On 27 October 2020, Crown Prince of Dubai, His Highness Sheikh Hamdan bin Mohammed bin Rashid Al Maktoum, launched the Nasdaq Dubai Growth Market (the Growth Market). This new initiative is designed to provide access to the capital markets for small and medium enterprises (SMEs) which often have difficulty accessing funding through investors or via loans from banks and therefore face a funding gap which impacts on their ability to grow and expand.
The launch of the Growth Market will enable SMEs to take advantage of the Dubai Financial Services Authority's (DFSA) listing regime for SMEs, which was introduced on 1 April 2020 and was designed to encourage market participants to develop financing solutions to bridge the funding gap referenced above.
What is an SME?
In order to conduct an IPO on the Growth Market an entity must qualify as an SME pursuant to the DFSA's Markets Rules (MKT) at the time of listing. The question of whether or not an entity is an SME is determined by the aggregate market value of the company's shares. MKT1.3.3 provides that a company will be classed as an SME if: (i) at the time of its application for listing, the aggregate market value of its shares on admission is reasonably expected to be less than US$250 million; and (ii) on admission, the actual aggregate market value of its shares is less than US$250 million. As a result, there is no minimum valuation requirement for a company to be able to list on the Growth Market provided that it satisfies the definition of an SME as set out in this paragraph.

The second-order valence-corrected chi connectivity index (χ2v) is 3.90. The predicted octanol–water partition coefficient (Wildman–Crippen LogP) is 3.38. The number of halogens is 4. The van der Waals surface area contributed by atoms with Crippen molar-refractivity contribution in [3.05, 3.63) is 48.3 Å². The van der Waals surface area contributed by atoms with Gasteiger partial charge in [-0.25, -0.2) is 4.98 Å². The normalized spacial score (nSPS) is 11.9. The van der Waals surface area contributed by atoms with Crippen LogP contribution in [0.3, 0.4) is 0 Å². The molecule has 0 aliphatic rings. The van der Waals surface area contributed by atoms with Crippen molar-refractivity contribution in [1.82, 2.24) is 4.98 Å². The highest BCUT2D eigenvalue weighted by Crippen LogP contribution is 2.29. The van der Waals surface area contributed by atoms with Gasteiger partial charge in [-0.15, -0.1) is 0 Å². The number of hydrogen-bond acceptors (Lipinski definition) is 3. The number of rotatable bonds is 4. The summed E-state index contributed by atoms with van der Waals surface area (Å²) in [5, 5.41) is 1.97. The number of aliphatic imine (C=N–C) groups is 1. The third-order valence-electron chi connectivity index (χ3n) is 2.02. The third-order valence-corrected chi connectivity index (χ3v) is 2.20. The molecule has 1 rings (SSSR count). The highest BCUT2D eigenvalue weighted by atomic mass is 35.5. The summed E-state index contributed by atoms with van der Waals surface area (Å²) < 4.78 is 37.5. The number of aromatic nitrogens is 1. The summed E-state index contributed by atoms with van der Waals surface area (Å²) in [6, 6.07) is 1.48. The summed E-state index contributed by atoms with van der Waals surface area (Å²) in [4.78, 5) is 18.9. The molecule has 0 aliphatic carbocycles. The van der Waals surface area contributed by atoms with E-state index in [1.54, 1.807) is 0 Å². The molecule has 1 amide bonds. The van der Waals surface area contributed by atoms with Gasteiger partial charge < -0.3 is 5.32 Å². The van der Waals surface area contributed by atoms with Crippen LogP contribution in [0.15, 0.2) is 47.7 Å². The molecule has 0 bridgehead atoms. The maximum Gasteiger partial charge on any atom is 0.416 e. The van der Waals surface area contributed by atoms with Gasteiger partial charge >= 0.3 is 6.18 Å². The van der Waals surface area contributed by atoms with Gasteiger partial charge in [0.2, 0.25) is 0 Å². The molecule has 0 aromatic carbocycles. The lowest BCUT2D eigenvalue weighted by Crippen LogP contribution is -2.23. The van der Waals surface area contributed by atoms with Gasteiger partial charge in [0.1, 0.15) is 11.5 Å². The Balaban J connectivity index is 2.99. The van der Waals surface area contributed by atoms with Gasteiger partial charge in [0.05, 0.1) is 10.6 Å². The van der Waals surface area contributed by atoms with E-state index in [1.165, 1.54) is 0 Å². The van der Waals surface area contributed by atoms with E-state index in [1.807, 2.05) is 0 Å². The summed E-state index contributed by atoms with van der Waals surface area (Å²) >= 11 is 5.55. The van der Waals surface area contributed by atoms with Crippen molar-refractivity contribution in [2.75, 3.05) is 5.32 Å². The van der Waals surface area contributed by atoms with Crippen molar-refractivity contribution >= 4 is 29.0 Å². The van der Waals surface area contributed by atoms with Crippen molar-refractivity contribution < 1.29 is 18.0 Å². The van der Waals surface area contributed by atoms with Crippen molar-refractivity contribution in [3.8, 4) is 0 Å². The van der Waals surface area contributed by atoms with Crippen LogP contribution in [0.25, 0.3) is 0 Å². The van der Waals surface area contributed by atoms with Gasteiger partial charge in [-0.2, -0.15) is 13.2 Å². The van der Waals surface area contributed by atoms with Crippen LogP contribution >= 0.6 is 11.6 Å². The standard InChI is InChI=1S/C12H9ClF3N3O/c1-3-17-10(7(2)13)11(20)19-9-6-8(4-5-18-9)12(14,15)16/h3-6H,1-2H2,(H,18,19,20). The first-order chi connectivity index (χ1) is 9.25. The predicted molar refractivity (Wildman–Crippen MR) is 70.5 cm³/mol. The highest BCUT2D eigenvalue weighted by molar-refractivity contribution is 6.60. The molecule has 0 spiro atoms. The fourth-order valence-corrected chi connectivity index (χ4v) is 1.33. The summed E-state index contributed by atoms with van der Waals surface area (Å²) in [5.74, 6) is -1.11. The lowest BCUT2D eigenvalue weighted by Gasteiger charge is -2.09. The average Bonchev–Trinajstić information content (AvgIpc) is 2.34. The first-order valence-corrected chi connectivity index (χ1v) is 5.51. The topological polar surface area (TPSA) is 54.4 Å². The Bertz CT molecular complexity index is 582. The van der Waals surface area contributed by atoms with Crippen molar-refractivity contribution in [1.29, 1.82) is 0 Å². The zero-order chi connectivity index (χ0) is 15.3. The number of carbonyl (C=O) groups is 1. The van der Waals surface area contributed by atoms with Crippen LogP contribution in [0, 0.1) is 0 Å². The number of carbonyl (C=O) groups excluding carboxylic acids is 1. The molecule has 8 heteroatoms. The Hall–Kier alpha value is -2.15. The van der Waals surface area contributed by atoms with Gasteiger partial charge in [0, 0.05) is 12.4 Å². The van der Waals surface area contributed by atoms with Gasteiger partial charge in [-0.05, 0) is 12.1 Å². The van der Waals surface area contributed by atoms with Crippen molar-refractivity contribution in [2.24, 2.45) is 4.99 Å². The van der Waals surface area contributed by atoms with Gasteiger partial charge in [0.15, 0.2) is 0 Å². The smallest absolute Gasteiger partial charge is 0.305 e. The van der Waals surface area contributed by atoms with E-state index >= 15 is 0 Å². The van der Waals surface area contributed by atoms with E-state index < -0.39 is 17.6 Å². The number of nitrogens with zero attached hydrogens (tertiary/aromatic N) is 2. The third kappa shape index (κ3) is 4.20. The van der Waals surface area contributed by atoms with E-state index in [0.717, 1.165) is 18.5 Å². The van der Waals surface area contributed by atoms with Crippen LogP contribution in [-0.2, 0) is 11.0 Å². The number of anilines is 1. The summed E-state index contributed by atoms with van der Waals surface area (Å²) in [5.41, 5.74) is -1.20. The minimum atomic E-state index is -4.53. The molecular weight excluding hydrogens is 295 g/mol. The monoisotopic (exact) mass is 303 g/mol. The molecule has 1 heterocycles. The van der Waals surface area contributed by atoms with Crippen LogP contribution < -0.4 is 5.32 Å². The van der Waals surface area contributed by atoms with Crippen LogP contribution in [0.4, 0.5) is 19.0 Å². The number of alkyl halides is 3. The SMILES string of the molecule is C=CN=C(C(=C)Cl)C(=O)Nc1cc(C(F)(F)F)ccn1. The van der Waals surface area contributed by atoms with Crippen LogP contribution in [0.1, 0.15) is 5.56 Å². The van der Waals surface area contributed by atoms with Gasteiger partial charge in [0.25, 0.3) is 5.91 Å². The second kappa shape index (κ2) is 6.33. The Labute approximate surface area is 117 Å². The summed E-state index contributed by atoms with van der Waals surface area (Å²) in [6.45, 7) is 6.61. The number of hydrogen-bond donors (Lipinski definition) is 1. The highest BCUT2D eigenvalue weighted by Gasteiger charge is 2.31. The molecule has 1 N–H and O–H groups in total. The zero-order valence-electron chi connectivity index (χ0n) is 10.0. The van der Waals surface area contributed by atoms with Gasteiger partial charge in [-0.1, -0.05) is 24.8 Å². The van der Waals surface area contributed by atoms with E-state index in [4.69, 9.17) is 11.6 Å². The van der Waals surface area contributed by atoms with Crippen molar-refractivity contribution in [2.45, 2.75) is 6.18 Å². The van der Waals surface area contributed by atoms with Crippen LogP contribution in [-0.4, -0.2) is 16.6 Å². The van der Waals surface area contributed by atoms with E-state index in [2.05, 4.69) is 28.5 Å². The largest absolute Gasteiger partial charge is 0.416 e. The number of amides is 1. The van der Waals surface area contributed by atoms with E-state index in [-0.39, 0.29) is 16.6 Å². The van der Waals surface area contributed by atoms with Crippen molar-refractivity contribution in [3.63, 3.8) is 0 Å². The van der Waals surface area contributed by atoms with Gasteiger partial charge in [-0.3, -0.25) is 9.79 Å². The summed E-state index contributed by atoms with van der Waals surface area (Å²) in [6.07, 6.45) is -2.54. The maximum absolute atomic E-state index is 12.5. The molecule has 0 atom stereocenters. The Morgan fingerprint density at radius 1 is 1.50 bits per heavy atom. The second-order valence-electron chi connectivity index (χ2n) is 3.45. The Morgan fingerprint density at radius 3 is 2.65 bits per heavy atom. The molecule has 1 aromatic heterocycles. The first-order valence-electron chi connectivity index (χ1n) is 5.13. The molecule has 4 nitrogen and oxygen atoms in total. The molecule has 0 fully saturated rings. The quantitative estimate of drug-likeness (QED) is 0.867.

It should be noted that the DFSA may modify the application of the SME definition to a particular applicant where it considers it appropriate to do so. For example, the DFSA may permit an applicant with an expected market capitalisation of more than US$250 million on admission to still be classed as an SME if it has a limited operating history and is still at an early stage of its development. Alternatively, a company with an expected market capitalisation of less than US$250 million may request that the SME listing regime not apply to it if it can demonstrate that it should not be treated as an SME (for example, due to its extensive operating history). Any company which asks the DFSA to modify the application of the SME definition while contemplating an IPO on the Growth Market should also contact Nasdaq Dubai to check whether this would impact on its ability to list on the Growth Market.